This article was written by Maude Lillian Meador Groshans who was my children’s great grandmother. Maude Lillian Meador was born on April 16, 1887, in Eureka Springs, Arkansas, her father, Robert Meador, was 25, and her mother, Charlotte Shipman, was 22. She married Gottlieb Jack Groshans on June 12, 1912, in her hometown. She died on January 17, 1971, in Ypsilanti, Michigan, at the age of 83, and was buried in Streator, Illinois. (note that Maude picked the name Robert Jack for her son. This must have been a namesake because her father was named Robert and her husband was Gottlieb “Jack” Groshans.)
Submitted at the usual rates by Mrs. Jack Groshans 104 Wall St. Eureka Springs, Ark.
SOMEDAY I SHALL BE OLD by Maude Meador-Groshans.
The warning whistle of “fair, slim, and forty”, bids me STOP, LOOK, and LISTEN. FOR THE ENGINE OF OLD AGE IS THUNDERING JUST BEYOND THE CURVE.
Now I have an ambition to be a healthy, happy, likable old lady. For some reason the opinions of the aged seem to set like concrete, therefore I will warn myself of the pitfalls before that time comes.
These are rules and regulations to guide me when I find myself “not so young as I was”.
Do be scrupulously clean physically. A dirty old person is an abomination. A soiled baby is sometimes cunning -an elderly person never. Bathe daily and see that the linen next your skin is spotless. Watch for bodily odors – and use a deodorant. Thus you avoid disgusting your friends.
Be careful of your appearance. I hope my grandchildren will be proud of “the way grandma looks”.
Keep the mind dressed in up to date ideas. You are as young as your mind; read new books, see new plays, hear new music, see new pictures-and do it with an unprejudiced mind -strive to get the modern viewpoint. Don’t let your mind stay in a rut twenty years behind the times.
don’t condemn present styles; they are as beautiful as what you wore thirty years ago and likely more sanitary. If you do not believe it, get out the fashions and examine the hats, skirts, sleeves, shoes, and think it over.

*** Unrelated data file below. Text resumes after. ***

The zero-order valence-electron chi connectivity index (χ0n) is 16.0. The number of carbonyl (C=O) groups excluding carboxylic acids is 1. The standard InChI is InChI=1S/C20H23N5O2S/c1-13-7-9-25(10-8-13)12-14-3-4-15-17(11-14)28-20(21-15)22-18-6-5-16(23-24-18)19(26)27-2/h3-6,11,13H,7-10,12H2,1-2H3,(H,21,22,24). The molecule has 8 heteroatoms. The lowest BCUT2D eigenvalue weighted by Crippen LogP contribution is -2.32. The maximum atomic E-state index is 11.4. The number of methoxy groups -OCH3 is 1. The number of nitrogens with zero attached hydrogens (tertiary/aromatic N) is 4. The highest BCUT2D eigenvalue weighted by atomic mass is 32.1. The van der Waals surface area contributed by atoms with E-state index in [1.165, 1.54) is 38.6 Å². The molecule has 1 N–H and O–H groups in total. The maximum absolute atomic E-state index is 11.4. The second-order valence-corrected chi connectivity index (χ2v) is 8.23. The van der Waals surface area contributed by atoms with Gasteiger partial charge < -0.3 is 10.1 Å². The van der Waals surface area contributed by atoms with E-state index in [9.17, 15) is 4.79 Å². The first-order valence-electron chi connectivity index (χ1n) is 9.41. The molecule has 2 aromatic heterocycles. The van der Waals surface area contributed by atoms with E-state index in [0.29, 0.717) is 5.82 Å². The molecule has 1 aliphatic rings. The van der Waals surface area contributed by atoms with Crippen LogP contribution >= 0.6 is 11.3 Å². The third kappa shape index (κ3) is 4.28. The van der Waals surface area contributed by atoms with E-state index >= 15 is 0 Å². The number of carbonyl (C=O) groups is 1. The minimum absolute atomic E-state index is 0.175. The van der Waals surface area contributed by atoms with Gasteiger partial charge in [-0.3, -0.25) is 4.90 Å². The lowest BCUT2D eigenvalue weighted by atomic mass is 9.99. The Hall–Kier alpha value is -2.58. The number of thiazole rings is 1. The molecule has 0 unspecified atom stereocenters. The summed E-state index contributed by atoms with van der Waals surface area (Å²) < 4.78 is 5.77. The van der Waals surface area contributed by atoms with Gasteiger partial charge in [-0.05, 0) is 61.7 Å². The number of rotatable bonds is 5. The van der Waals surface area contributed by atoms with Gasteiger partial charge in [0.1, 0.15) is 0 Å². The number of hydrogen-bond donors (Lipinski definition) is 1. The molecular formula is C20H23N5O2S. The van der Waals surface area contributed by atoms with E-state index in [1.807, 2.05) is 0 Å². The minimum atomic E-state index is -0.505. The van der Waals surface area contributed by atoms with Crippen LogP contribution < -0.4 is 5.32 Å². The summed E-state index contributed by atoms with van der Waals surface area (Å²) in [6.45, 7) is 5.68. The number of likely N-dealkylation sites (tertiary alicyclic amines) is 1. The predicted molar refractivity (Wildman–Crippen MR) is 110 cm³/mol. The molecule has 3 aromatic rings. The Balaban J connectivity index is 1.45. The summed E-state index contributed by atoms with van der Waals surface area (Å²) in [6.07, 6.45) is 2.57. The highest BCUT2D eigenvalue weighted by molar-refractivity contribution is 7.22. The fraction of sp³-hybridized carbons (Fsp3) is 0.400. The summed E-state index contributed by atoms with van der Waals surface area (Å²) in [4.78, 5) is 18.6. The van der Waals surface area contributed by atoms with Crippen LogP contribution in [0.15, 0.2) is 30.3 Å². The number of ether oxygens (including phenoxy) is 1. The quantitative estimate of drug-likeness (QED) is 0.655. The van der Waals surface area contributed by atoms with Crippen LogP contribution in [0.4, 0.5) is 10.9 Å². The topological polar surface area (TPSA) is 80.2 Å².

NEVER under any provocation offer advice. Keep still. You had to learn, and it developed you, didn’t it? Why deny others the chance to grow? Besides, people do not really want advice. They tell you their troubles and say “What would you do?” Honestly now, how many ever followed your advice? Can you recall one? And was your advice wise? Free advice is not valued highly. If the case is really serious, send them to a lawyer if it is legal, to a doctor if physical or mental, to a minister if spiritual, and to other professions if technical. At least you will be free from blame if their case is not rightly diagnosed. In the same way, avoid seeking advice from any except those competent to give it, and our friends seldom are – the very fact that they are friends may blind or bias their judgement.
Keep family affairs to yourself. You may be wrongfully treated, but it is human nature to take the side o the absent one (mentally, if not audibly). Besides it is undignified. If you have to live with the younger generation, your years should have taught you the art of adjusting yourself. Surely, you should be wiser than they. Loyalty is a wonderful thing. If you live with an in-law whom you detest, keep it to yourself. Don’t tell your children if you dislike their mates. There is a possibility they dislike you, too, you know, and it isn’t making it any easier for criticism to creep in.
Don’t, please don’t, advise young mother how to rear their children. They invariably resent it and modern methods are different to what they were when you reared yours. “The world do progress”. Besides their mistakes are a help to them. And never correct other people’s children. So many old folks have the annoying habit of admonishing “Now, now, you mustn’t do that. Nice little boys don’t do that”. “Why, Susie, that isn’t polite. What would Miss Blank think if she saw you do that?” Oh, but the children hate it and I have inwardly marveled at the control of the children in not answering as rudely as the questioner deserved . After all, if your grandchildren, or your friend’s offspring are rude, ill-mannered, ill-tempered nuisances, you are not responsible, and so why worry, and why annoy the mother by criticizing?